Tri-luma for Anti-aging?
- Asked by Zazi in New York
- 4 years ago
My doctor prescribed Tri-luma instead of Retin-a for anti-aging. Will this make me pale and will I still be able to tan (in the sun or with sunless tanner)? I am light tan in color, but I don't want to bleach my whole face. I was reading that this is only prescribed to treat melasma, which I do not have. Also, can I still do self-tanner in the morning or will the Tri-luma prevent my skin from tanning? He said to apply a very thin layer over my entire face.
Triluma Not for Extended Periods
Due to the steroid component, Triluma is not recommended to be used continuously for longer than 8 weeks> After that time, the skin should take a brief vacation (holiday). This is because the skin corticosteroids have the potential to thin the skin, although the steroid in Triluma is quite mild.
Triluma does have tretinoin in it, the same ingredient as Retin A, but in my view, if you are looking toward an anti-aging topical, why not use pure tretinoin? If you have uneven pigment, then Triluma might be a consideration.
I concur with Dr. Chen that it will not do much for under eye discoloration.
Triluma better than Retin A
If you have dark circles under your eyes or darker skin patches then certainly Triluma is better than Retin A. You will not look pale from Triluma and will not lose your ability to tan. If you are a female then remember you should not get pregnant while on these products Retin A or Triluma.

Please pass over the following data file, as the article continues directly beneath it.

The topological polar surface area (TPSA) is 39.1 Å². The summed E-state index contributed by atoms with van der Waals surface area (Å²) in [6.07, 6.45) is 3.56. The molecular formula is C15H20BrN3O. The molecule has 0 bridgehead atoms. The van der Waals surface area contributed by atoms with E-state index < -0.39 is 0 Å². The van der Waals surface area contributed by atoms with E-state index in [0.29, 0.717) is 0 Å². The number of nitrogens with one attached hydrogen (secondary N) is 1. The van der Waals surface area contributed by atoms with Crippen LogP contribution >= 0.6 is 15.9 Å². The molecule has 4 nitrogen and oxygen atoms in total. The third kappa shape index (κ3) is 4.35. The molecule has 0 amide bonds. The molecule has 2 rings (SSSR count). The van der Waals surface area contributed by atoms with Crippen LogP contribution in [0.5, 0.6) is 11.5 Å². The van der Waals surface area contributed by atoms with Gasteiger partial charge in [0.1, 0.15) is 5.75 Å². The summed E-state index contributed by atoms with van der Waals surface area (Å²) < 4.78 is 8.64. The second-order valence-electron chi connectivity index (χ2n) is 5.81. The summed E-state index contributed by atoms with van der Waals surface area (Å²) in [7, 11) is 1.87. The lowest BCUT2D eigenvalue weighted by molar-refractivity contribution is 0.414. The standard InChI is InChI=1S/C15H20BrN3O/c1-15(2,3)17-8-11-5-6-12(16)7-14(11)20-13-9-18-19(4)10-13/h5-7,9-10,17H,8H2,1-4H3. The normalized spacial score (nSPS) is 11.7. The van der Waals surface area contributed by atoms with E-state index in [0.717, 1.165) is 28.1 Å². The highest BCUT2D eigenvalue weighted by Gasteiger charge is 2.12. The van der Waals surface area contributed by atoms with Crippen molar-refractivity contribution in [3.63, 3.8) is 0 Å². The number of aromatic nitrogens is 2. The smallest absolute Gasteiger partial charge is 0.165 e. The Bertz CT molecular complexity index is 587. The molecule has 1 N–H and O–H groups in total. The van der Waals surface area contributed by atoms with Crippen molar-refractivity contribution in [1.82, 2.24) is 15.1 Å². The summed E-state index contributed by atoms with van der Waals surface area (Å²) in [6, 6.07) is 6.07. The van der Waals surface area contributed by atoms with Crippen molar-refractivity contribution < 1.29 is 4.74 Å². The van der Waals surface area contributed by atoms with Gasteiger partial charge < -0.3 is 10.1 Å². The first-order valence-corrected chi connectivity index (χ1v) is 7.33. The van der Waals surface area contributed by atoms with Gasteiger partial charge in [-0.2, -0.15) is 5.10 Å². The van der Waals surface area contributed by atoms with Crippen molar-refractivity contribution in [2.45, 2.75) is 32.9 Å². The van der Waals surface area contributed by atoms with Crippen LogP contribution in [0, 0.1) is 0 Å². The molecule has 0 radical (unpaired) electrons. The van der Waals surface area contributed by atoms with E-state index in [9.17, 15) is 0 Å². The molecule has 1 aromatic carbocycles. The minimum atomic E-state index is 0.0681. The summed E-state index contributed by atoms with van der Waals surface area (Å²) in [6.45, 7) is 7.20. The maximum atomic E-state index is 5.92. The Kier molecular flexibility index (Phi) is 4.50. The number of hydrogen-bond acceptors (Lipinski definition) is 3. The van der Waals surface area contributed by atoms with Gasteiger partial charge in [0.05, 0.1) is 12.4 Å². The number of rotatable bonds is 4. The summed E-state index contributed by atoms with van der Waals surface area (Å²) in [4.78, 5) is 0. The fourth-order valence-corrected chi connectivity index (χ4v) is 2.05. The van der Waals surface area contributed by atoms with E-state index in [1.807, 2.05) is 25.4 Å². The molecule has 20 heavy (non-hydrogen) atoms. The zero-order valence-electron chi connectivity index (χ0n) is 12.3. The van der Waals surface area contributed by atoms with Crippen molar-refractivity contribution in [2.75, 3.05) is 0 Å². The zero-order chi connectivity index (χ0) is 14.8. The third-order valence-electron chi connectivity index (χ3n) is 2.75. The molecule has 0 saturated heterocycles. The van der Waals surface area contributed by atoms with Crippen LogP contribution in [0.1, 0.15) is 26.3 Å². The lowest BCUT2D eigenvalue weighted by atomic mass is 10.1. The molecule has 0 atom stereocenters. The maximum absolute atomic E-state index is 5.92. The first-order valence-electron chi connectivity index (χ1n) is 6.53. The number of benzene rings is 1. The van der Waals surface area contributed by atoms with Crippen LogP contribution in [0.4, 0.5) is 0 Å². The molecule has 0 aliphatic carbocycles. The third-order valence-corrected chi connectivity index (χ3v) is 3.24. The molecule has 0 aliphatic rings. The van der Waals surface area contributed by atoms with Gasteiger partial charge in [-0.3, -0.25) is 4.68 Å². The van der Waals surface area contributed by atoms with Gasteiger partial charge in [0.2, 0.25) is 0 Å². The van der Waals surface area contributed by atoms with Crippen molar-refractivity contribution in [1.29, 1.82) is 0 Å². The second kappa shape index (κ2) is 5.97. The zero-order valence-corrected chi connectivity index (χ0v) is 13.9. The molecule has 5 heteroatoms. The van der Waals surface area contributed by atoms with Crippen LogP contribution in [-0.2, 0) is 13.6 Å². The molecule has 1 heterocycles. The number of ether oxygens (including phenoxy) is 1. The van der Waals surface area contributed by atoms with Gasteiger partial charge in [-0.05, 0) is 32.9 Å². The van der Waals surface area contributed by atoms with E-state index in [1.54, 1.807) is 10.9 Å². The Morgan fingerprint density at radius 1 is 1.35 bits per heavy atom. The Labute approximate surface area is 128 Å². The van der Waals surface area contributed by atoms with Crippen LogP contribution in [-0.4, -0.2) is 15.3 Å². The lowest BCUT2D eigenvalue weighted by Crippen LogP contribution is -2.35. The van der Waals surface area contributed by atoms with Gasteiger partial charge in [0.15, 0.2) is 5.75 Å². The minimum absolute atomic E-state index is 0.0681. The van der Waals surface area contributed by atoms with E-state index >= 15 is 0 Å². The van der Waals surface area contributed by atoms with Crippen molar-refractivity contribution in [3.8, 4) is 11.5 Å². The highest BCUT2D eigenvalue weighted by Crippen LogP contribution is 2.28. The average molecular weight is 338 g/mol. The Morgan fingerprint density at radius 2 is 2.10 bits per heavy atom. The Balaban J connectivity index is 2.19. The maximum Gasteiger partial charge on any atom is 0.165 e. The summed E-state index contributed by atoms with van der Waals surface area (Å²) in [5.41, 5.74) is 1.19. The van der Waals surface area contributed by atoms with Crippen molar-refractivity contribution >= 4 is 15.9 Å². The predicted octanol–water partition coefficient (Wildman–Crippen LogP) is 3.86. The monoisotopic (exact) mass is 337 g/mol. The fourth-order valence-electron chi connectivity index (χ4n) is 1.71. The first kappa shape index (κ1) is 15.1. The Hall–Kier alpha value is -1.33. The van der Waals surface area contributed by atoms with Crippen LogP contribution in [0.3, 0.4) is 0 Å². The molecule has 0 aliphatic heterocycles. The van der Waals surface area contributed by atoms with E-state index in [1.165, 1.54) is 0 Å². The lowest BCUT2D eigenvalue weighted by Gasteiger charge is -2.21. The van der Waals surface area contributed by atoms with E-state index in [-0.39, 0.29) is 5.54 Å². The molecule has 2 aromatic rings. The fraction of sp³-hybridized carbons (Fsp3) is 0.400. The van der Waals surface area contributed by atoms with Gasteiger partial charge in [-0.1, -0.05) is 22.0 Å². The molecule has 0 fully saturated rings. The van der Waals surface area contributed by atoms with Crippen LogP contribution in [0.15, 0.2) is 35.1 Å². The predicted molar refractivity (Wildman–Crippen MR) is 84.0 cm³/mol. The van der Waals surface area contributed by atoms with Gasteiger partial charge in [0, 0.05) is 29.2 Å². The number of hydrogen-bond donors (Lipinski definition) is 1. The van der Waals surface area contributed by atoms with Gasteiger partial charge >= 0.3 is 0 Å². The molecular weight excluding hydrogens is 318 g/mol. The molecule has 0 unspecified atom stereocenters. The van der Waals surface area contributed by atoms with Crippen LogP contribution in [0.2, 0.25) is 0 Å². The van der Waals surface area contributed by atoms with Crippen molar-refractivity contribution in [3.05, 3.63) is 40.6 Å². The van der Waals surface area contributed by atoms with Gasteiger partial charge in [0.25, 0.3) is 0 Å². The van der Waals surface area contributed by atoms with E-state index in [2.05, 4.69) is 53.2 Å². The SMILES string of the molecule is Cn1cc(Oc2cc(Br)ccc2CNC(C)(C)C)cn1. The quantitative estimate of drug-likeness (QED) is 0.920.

Web reference: http://www.janjuafacialsurgery.com
Tri-Luma contains 3 primary components: hydroquinone, tretinoin and a mild cortisone. I agree with Dr. Coleman that because of the mild cortisone, it should not be used indefinitely. Furthermore, am not sure the undereye dark circles would benefit much from Tri-Luma.
Skin Care Photos
Tri-Luma is indicated for excess pigmentation
Tri-Luma is indicated for excess pigmentation. It contains a retinoid, a cousin of Retin A, so it will help with aging changes. The problem is that it also contains a cortisone compound which cannot be used indefinitely on the face. If you are happy with your pigmentation, Retin A may be the more prudent approach.
Triluma is an option
Triluma is often prescribed "off-label" for irregular pigmentation that is the result of photoaging and tanning. It does have a retinoid, tretinoin, as well as a bleaching agent and an mild cortisone to prevent irritation. It is the cortisone product that causes us to recommend Triluma for 6 months or less. What I do not understand is why you WANT to tan your face. If you want an anti-aging program, it must begin with cessation of tanning.
These answers are for educational purposes and should not be relied upon as a substitute for medical advice you may receive from your physician. If you have a medical emergency, please call 911. These answers do not constitute or initiate a patient/doctor relationship.